Water was also on the agenda at the hearing for the development Commissioner designate Andris Pieblags. The EU has been much criticised in the past for imposing water privatisation as a condition of development aid, opening markets for its water multinationals. Pieblags predecessor, Louis Michel, however, had declared "I am with those who don't think that everything should become a commodity, and these services [water, education, healthcare] should be exempt from market pressures". Piebalgs did not go beyond stating that "it is not our goal to say, it has to be public or private [...] all our programmes are based on dialogue between recipient country and the EC." In reality, such “dialogue”, with developing countries dependent on EU aid flows, has never been balanced in the past.

But water is above all part of the brief of the Commissioner designate for the Environment, Janez Potocnik. Standing for a second term as a commissioner, Potocnik said he would take a holistic approach to this complex issue, cooperating with other Commissioners, with water conservation as key focus and the polluter-pays principle guiding the pricing approach.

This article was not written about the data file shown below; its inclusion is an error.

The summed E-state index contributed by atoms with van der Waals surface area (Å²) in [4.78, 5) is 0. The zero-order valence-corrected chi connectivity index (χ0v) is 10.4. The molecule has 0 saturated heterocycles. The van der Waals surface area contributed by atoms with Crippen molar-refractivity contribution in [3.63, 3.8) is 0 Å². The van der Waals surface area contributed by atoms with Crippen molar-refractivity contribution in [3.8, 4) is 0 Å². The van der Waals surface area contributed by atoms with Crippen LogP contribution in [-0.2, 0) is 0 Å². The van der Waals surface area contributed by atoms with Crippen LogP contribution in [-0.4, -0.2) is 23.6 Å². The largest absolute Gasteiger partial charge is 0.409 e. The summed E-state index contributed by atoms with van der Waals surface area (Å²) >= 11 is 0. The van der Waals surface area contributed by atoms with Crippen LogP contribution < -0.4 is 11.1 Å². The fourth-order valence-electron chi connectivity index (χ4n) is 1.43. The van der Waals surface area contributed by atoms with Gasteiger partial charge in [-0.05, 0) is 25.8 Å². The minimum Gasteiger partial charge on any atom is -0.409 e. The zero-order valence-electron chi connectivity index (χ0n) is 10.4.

Potocnik faces substantial challenges. Most EU Member States have already warned that they will fail to comply with the EU Water Framework Directive's 2015 objective on water quality. How will he persuade Member States to implement this existing legislation? Europe’s main water polluters remain industrial agriculture and, to a lesser extent now that most polluting activities have been outsourced to poorer countries, industry. But the people who pay the most for the clean-up are by far the users of urban water systems. Will Potocnik ask farmers and industrialists to pay more at a time when European farmers saw their revenue decrease by 12,2% in 2009? Raising water prices to improve profitability has been the key demand of the water industry for the past decade. Will Potocnik follow this line and push for water privatisation in the name of its advertised salvation, or will he coordinate with his colleagues, particularly from DG Agriculture, Climate Change and Energy, to push for a joined up approach to conserving water and reducing pollution levels at source?